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Environ Health. 2017 Oct 27;16(1):115. doi: 10.1186/s12940-017-0332-3.

Gestational exposure to endocrine disrupting chemicals in relation to infant birth weight: a Bayesian analysis of the HOME Study.

Author information

1
Faculty of Health Sciences, Simon Fraser University, Blusson Hall, Rm 11300, 8888 University Drive, Burnaby, British Columbia, V5A 1S6, Canada. mwoods1470@gmail.com.
2
Faculty of Health Sciences, Simon Fraser University, Blusson Hall, Rm 11300, 8888 University Drive, Burnaby, British Columbia, V5A 1S6, Canada.
3
Child and Family Research Institute, BC Children's and Women's Hospital, 950 West 28th Avenue, Vancouver, British Columbia, V5Z 4H4, Canada.
4
Department of Epidemiology, Brown University, Box G-S121-2, 121 South Main St, Providence, Rhode Island, 02912, USA.
5
Department of Statistics and Actuarial Science, University of British Columbia, Faculty of Science, 3182 Earth Science Building, 2207 Main Mall, Vancouver, British Columbia, V6T 1Z4, Canada.

Abstract

BACKGROUND:

Pregnant women are exposed to a mixture of endocrine disrupting chemicals (EDCs). Gestational EDC exposures may be associated with changes in fetal growth that elevates the risk for poor health later in life, but few studies have examined the health effects of simultaneous exposure to multiple chemicals. This study aimed to examine the association of gestational exposure to five chemical classes of potential EDCs: phthalates and bisphenol A, perfluoroalkyl substances (PFAS), polychlorinated biphenyls (PCBs), polybrominated diphenyl ethers (PBDEs), and organochlorine pesticides (OCPs) with infant birth weight.

METHODS:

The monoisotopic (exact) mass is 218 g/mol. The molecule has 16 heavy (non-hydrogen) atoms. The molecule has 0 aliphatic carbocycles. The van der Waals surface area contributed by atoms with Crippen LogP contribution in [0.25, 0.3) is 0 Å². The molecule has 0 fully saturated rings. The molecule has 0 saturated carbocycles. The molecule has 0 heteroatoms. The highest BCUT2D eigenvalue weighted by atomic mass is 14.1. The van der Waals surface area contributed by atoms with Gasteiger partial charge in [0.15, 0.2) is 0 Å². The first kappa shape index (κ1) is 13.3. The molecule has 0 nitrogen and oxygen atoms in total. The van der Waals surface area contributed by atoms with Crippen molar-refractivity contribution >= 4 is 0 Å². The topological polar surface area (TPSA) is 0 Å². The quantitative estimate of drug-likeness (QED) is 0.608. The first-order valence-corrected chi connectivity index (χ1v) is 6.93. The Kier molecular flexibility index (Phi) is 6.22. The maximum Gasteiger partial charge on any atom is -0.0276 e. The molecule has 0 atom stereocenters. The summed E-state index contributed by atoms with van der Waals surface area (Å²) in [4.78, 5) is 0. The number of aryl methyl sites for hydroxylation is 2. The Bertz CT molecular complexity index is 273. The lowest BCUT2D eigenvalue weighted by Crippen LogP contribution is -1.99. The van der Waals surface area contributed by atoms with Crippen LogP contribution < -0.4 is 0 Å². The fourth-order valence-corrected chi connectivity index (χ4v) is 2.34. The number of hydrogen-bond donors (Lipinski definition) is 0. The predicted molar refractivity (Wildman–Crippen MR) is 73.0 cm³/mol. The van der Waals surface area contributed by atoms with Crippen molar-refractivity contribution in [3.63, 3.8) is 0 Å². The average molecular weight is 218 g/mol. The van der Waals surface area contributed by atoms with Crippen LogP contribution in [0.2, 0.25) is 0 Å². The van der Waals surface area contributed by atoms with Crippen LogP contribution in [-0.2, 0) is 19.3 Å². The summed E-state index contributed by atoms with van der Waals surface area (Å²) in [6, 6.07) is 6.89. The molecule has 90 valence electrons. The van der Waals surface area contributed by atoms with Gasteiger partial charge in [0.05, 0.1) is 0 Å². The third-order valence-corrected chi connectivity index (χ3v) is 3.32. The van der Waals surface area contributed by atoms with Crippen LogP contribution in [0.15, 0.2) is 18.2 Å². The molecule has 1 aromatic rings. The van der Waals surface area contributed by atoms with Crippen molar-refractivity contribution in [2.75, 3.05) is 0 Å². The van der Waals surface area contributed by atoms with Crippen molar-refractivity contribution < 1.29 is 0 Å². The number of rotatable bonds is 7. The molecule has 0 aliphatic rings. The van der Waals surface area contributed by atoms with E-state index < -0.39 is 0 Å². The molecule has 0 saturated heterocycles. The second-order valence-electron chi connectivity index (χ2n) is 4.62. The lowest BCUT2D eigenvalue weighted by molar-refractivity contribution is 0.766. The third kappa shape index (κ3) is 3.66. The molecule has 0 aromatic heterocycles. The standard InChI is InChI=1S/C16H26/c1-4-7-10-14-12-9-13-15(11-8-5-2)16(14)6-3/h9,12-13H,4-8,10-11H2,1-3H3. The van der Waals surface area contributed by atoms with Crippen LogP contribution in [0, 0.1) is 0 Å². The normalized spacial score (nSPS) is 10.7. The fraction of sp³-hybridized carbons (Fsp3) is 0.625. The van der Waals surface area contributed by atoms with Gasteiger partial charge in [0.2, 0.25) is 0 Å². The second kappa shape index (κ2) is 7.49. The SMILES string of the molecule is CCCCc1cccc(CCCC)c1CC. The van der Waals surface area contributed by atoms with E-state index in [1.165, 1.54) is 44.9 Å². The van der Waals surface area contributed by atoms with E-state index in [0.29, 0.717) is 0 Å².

Using data from the Health Outcomes and Measures of Environment (HOME) Study, we examined 272 pregnant women enrolled between 2003-2006. EDC concentrations were quantified in blood and urine samples collected at 16 and 26 weeks gestation. We used Bayesian Hierarchical Linear Models (BHLM) to examine the associations between newborn birth weight and 53 EDCs, 2 organochlorine pesticides (OPPs) and 2 heavy metals.

RESULTS:

For a 10-fold increase in chemical concentration, the mean differences in birth weights (95% credible intervals (CI)) were 1 g (-20, 23) for phthalates, -11 g (-52, 34) for PFAS, 0.2 g (-9, 10) for PCBs, -4 g (-30, 22) for PBDEs, and 7 g (-25, 40) for OCPs.

CONCLUSION:

Gestational exposure to phthalates, PFAS, PCBs, PBDEs, OCPs or OPPs had null or small associations with birth weight. Gestational OPP, Pb, and PFAS exposures were most strongly associated with lower birth weight.

KEYWORDS:

Birth weight; Endocrine disruptors; Environmental exposure; Maternal exposure; Pregnancy

PMID:
29078782
PMCID:
PMC5658906
DOI:
10.1186/s12940-017-0332-3
[Indexed for MEDLINE]
Free PMC Article

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